27 months and counting: still no arrests after PCs stolen from Chief Justice's offices

2019-06-26 08:30
Hawks spokesperson Hangwani Mulaudzi. (Deaan Vivier, Netwerk24)

Hawks spokesperson Hangwani Mulaudzi. (Deaan Vivier, Netwerk24)

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It has been almost 27 months, and yet there is still no arrest after 15 computers were stolen from the Office of the Chief Justice (OCJ) in Midrand.

The computers were stolen in March 2017 and, at the time, then-acting national police commissioner Kgomotso Phahlane said the computers were taken from the HR department and contained sensitive information about the country's judges.

Gauteng police spokesperson Brigadier Mathapelo Peters told News24 on Tuesday that the case was still under investigation by the provincial investigating unit. She said there were no updates in the case, adding that no one had been arrested.

In October 2017, charges against a man initially believed to be the mastermind behind the break-in were dropped in the Randburg Magistrate's Court.

This, after the office of the Deputy Director of Public Prosecutions declined to prosecute Nkosinathi Msimango. His lawyer, Sammy Mahlangu, had argued that the State's case against his client was weak.

"I knew from the moment I accepted instructions from him [Msimango] that they had nothing against him," he said at the time.

READ MORE: Manager and bookkeeper sentenced to a combined 15 years on over 40 counts of theft and corruption

Msimango handed himself over to the police on March 24, 2017, after they said he had information that could lead to the recovery of the computers. 

This is not the only break-in which occurred at institutions in South Africa. A few days after the break-in at the OCJ, robbers stole computers from the Helen Suzman Foundation's offices in Johannesburg.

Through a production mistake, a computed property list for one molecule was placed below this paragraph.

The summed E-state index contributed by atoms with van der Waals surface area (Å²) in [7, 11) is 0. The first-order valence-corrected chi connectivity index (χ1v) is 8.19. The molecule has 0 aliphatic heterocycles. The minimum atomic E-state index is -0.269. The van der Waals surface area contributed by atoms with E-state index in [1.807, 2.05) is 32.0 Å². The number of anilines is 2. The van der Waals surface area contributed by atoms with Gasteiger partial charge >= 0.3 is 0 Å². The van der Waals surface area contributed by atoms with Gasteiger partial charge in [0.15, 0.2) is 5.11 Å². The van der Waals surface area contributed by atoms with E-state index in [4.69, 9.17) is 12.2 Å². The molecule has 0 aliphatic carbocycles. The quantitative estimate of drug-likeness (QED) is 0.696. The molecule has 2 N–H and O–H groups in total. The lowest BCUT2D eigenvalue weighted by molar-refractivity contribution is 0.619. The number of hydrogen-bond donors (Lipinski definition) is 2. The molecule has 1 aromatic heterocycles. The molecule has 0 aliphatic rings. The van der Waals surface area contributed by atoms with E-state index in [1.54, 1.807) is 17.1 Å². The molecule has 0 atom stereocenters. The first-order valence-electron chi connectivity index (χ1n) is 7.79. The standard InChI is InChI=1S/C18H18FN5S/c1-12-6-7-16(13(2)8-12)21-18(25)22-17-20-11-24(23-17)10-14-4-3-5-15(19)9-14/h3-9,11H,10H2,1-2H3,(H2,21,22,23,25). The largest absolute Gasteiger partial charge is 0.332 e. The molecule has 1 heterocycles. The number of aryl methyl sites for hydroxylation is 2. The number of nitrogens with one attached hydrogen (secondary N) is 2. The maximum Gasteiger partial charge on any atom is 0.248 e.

Similar break-ins took place at the Hawks and the Pretoria office of the Director of Public Prosecutions. The break-in at the Hawks' office in the Promat Building, Silverton, Pretoria, occurred at the beginning of July 2017.

The burglars targeted the HR, finance and supply chain departments, and stole computers.

The Hawks said at the time that there were no signs of forced entry. Access cards are required to enter the area that was targeted. 

It is believed someone might have opened the office and even had a remote control for the boom at the entrance, News24 previously reported.

Speaking to News24 this week, Hawks spokesperson Hangwani Mulaudzi confirmed that no one was arrested in the matter and there were no leads.  

He said the suspects wore balaclavas and no DNA was found.

However, a man was successfully charged and convicted in connection with break-ins at the Director of Public Prosecutions and Pretoria Magistrate's Court.

Moses Ntakiso was sentenced to 10 years in prison on five counts of housebreaking with intent to steal and theft.  

This, after two prosecutors' laptops were stolen from the offices of the National Prosecuting Authority in Pretoria during the early hours of July 10, 2017.

Burglars broke into two offices on the second floor. Two weeks later, chief prosecutor advocate Matric Luphondo's office in the Pretoria Magistrate's Court was also broken into.

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